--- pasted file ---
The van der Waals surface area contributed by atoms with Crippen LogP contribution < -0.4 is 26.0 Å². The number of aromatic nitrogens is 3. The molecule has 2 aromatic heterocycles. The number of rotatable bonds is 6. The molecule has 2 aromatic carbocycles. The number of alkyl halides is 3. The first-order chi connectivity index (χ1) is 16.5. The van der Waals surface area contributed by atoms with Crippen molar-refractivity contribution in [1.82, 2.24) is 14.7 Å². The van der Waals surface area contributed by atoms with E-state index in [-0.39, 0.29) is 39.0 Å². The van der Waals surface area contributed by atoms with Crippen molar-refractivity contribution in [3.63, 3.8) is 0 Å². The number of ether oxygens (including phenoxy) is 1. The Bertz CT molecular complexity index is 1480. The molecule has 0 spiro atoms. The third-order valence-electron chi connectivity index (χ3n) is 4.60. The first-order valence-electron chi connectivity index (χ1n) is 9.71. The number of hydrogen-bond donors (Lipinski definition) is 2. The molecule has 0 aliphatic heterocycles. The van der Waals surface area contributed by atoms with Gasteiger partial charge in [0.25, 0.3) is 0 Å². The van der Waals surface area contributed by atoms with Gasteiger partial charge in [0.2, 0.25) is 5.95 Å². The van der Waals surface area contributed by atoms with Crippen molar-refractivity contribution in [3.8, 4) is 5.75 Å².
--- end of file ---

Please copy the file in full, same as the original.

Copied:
The van der Waals surface area contributed by atoms with Crippen LogP contribution < -0.4 is 26.0 Å². The number of aromatic nitrogens is 3. The molecule has 2 aromatic heterocycles. The number of rotatable bonds is 6. The molecule has 2 aromatic carbocycles. The number of alkyl halides is 3. The first-order chi connectivity index (χ1) is 16.5. The van der Waals surface area contributed by atoms with Crippen molar-refractivity contribution in [1.82, 2.24) is 14.7 Å². The van der Waals surface area contributed by atoms with E-state index in [-0.39, 0.29) is 39.0 Å². The van der Waals surface area contributed by atoms with Crippen molar-refractivity contribution in [3.63, 3.8) is 0 Å². The number of ether oxygens (including phenoxy) is 1. The Bertz CT molecular complexity index is 1480. The molecule has 0 spiro atoms. The third-order valence-electron chi connectivity index (χ3n) is 4.60. The first-order valence-electron chi connectivity index (χ1n) is 9.71. The number of hydrogen-bond donors (Lipinski definition) is 2. The molecule has 0 aliphatic heterocycles. The van der Waals surface area contributed by atoms with Gasteiger partial charge in [0.25, 0.3) is 0 Å². The van der Waals surface area contributed by atoms with Gasteiger partial charge in [0.2, 0.25) is 5.95 Å². The van der Waals surface area contributed by atoms with Crippen molar-refractivity contribution in [3.8, 4) is 5.75 Å².